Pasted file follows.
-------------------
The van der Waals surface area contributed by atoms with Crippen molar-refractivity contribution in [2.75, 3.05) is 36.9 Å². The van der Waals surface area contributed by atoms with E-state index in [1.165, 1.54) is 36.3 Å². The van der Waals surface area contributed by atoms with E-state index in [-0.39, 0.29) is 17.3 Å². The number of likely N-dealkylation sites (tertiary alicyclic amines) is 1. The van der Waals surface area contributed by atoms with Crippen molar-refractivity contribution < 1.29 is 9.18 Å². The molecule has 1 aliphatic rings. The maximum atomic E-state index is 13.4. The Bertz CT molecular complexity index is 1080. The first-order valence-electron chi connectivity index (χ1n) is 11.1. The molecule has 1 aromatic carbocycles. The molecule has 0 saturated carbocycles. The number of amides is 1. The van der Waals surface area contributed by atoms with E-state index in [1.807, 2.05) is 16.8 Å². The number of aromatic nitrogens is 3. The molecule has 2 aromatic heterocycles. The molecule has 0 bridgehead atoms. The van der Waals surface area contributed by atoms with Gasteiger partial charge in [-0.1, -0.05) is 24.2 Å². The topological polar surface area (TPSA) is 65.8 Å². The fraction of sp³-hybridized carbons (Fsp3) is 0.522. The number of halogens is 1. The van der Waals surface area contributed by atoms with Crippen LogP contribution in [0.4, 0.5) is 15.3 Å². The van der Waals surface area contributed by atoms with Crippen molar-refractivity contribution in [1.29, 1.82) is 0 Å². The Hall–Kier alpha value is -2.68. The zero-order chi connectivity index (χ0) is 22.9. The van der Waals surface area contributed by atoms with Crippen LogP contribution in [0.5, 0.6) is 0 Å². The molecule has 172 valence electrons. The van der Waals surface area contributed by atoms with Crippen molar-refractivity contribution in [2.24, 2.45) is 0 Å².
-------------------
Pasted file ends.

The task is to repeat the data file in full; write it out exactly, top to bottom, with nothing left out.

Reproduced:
The van der Waals surface area contributed by atoms with Crippen molar-refractivity contribution in [2.75, 3.05) is 36.9 Å². The van der Waals surface area contributed by atoms with E-state index in [1.165, 1.54) is 36.3 Å². The van der Waals surface area contributed by atoms with E-state index in [-0.39, 0.29) is 17.3 Å². The number of likely N-dealkylation sites (tertiary alicyclic amines) is 1. The van der Waals surface area contributed by atoms with Crippen molar-refractivity contribution < 1.29 is 9.18 Å². The molecule has 1 aliphatic rings. The maximum atomic E-state index is 13.4. The Bertz CT molecular complexity index is 1080. The first-order valence-electron chi connectivity index (χ1n) is 11.1. The molecule has 1 aromatic carbocycles. The molecule has 0 saturated carbocycles. The number of amides is 1. The van der Waals surface area contributed by atoms with E-state index in [1.807, 2.05) is 16.8 Å². The number of aromatic nitrogens is 3. The molecule has 2 aromatic heterocycles. The molecule has 0 bridgehead atoms. The van der Waals surface area contributed by atoms with Gasteiger partial charge in [-0.1, -0.05) is 24.2 Å². The topological polar surface area (TPSA) is 65.8 Å². The fraction of sp³-hybridized carbons (Fsp3) is 0.522. The number of halogens is 1. The van der Waals surface area contributed by atoms with Crippen LogP contribution in [0.4, 0.5) is 15.3 Å². The van der Waals surface area contributed by atoms with Crippen molar-refractivity contribution in [1.29, 1.82) is 0 Å². The Hall–Kier alpha value is -2.68. The zero-order chi connectivity index (χ0) is 22.9. The van der Waals surface area contributed by atoms with Crippen LogP contribution in [0.5, 0.6) is 0 Å². The molecule has 172 valence electrons. The van der Waals surface area contributed by atoms with Crippen molar-refractivity contribution in [2.24, 2.45) is 0 Å².